Busuu provides complete training in 12 languages. The app is free, but to access the majority of the functions and course materials, you must pay $17 per month. The app guides you through learning specific words, simple dialogues, and dialogue-related questions. All of them include audio so that you can hear the native pronunciation.

Lessons are divided into topical themes in which we learn things and gestures related to tasks. Each course also includes a mini "travel course" for those who need to instantly learn the basics before traveling abroad. Pretty handy! Don’t you think?

The unique feature of Busuu is the ability to involve native speakers in your individual learning process. Busuu students contribute their native-speaking abilities to the system by attempting to correct texts written by those studying their language. The web version even enables you to chat in real-time with native speakers.

Studying and making a contribution to the platform as an instructor both allow you to accumulate "berries," which are points used to evaluate students on the basis of their activity. So, if you're addicted to points and badges, this is the place for you!

  1. Babbel

A paid Duolingo with more free content than Busuu? The free version includes 40 classes, so even without spending money, you can learn a decent number of sayings in one of the 13 languages it focuses on teaching.

Each class begins with a step-by-step presentation of vocabulary using pictures. The words are then used in connected sayings and short dialogues tailored to the student's level to help build conversation skills quickly. The app includes convenient pop-ups that explain the most essential linguistic details pertaining to the learned material, and the desktop version involves brief cultural notes.

Aside from general beginner's courses, Babbel offers separate packages for enhancing specific skills such as grammatical structures. If you already have some expertise with a dialect and know where your weak points are, you can concentrate on improving those specific skills. Babbel's courses can be downloaded for offline study, and the app will send you reminders so that you don't miss your daily session.

  1. TripLingo

The app, as the name implies, is aimed at travelers who need to sharpen up their linguistic skills before that dream vacation to Mauritius or a road trip to Mexico.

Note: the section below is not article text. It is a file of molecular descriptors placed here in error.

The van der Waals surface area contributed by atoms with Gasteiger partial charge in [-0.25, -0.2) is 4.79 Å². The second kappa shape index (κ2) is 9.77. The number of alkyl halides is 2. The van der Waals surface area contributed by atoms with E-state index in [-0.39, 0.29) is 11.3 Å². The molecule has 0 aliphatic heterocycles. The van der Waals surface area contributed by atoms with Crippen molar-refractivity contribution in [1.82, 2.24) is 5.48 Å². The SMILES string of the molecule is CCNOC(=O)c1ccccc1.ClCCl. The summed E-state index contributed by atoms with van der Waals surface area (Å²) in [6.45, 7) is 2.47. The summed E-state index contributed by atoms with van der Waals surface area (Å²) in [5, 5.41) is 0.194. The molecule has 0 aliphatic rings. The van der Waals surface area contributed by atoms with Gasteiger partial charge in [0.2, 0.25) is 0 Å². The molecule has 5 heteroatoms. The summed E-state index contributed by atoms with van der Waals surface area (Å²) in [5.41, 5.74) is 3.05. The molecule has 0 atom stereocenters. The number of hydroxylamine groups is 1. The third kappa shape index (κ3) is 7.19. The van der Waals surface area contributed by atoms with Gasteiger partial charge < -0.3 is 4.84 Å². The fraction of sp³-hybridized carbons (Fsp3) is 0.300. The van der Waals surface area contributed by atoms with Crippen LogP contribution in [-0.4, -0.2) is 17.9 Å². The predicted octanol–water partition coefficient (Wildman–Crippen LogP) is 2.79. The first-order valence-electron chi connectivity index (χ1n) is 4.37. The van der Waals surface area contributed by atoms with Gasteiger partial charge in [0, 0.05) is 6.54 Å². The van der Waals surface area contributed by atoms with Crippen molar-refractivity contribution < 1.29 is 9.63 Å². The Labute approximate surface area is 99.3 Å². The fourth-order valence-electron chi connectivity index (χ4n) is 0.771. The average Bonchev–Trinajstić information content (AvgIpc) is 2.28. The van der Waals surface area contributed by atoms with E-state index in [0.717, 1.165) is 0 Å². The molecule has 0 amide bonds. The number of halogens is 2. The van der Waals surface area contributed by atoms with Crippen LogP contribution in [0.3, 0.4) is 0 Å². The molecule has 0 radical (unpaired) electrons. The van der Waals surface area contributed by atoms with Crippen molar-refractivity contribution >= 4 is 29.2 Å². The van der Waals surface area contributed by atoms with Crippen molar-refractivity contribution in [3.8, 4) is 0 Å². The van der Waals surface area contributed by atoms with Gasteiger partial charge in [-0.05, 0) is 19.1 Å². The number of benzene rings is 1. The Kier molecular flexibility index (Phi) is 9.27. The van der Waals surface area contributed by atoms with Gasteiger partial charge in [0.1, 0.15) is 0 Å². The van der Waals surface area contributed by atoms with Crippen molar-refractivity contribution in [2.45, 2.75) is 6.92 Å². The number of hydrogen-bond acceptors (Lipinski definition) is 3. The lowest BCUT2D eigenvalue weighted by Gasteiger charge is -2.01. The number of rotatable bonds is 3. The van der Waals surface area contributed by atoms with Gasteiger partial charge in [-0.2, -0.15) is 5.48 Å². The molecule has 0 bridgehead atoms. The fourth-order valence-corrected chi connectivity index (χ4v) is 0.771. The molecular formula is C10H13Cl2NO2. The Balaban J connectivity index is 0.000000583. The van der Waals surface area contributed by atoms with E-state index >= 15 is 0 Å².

The app's goal is to help you communicate and be understood so, you don't feel lost in a diverse location, making your stay not only culturally richer but also less stressful. Furthermore, the creators took care to ensure that you sound like a local and use current gestures rather than textbook formulas. The slang slider showcases varying levels of formality or casualty for each phrase, allowing you to tailor it to the context. The lessons are organized into useful sections like "safety phrases" and "business phrases."

TripLingo can also be used in an emergency. It has an inbuilt audio translator that will translate your English into a foreign language, and if you're really stuck for words, you can even call a real interpreter.

  1. Rosetta Stone

Rosetta Stone would never be absent from any list of the best language learning apps. Unfortunately, we only included it because it is the most well-known language learning program on the planet. Their entire language learning philosophy is to 'learn like a baby.' This school of thought, however, has a major flaw. As an adult, there are far more efficient and effective methods for learning a language.

Rosetta Stone is excellent at teaching individual words but lacks context. And you have no clue how to use these phrases in the actual world without context. The truth is that it may take you a month or two of Rosetta Stone's study before you can start introducing yourself or ask a simple question in your chosen language.

Rosetta Stone's "state-of-the-art" Speech Recognition software attracts a lot of people. But anyone who has tried it knows that it simply isn't working.

These are the best language learning applications that you must try like I did, and learn the languages you always wanted to. From Korean to Japanese to Swahili, all can be learned, given the right set of tools.

You can even learn some of the words and phrases from Reddit about the best language learning apps. Many subreddits are dedicated to learning a language.

With that being said, I hope that I gave you some amazing apps to try.

Go crazy, Become a linguistic wizard!

You May Like